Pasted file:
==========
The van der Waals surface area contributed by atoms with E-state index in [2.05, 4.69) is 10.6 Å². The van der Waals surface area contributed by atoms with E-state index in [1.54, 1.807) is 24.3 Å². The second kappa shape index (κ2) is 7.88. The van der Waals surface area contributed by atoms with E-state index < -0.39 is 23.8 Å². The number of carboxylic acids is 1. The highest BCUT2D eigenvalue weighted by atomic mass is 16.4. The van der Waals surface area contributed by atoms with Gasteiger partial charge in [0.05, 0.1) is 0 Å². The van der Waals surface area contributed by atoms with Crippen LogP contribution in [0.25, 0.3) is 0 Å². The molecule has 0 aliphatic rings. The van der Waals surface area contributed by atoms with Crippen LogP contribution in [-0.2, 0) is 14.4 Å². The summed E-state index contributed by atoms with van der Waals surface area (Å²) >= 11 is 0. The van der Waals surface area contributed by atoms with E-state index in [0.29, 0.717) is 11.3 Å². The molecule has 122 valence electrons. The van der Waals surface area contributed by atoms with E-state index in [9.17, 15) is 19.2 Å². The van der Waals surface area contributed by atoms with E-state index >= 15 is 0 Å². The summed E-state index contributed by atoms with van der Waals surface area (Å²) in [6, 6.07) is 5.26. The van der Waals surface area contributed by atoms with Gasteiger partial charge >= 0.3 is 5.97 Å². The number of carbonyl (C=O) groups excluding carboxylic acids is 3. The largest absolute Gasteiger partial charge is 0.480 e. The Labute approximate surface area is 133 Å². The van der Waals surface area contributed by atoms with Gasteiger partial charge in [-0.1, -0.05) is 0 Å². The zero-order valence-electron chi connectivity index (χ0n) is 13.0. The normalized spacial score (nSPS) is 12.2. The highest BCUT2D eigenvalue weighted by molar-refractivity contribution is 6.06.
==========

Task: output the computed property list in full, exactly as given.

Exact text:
The van der Waals surface area contributed by atoms with E-state index in [2.05, 4.69) is 10.6 Å². The van der Waals surface area contributed by atoms with E-state index in [1.54, 1.807) is 24.3 Å². The second kappa shape index (κ2) is 7.88. The van der Waals surface area contributed by atoms with E-state index < -0.39 is 23.8 Å². The number of carboxylic acids is 1. The highest BCUT2D eigenvalue weighted by atomic mass is 16.4. The van der Waals surface area contributed by atoms with Gasteiger partial charge in [0.05, 0.1) is 0 Å². The van der Waals surface area contributed by atoms with Crippen LogP contribution in [0.25, 0.3) is 0 Å². The molecule has 0 aliphatic rings. The van der Waals surface area contributed by atoms with Crippen LogP contribution in [-0.2, 0) is 14.4 Å². The summed E-state index contributed by atoms with van der Waals surface area (Å²) >= 11 is 0. The van der Waals surface area contributed by atoms with E-state index in [0.29, 0.717) is 11.3 Å². The molecule has 122 valence electrons. The van der Waals surface area contributed by atoms with E-state index in [9.17, 15) is 19.2 Å². The van der Waals surface area contributed by atoms with E-state index >= 15 is 0 Å². The summed E-state index contributed by atoms with van der Waals surface area (Å²) in [6, 6.07) is 5.26. The van der Waals surface area contributed by atoms with Gasteiger partial charge >= 0.3 is 5.97 Å². The number of carbonyl (C=O) groups excluding carboxylic acids is 3. The largest absolute Gasteiger partial charge is 0.480 e. The Labute approximate surface area is 133 Å². The van der Waals surface area contributed by atoms with Gasteiger partial charge in [-0.1, -0.05) is 0 Å². The zero-order valence-electron chi connectivity index (χ0n) is 13.0. The normalized spacial score (nSPS) is 12.2. The highest BCUT2D eigenvalue weighted by molar-refractivity contribution is 6.06.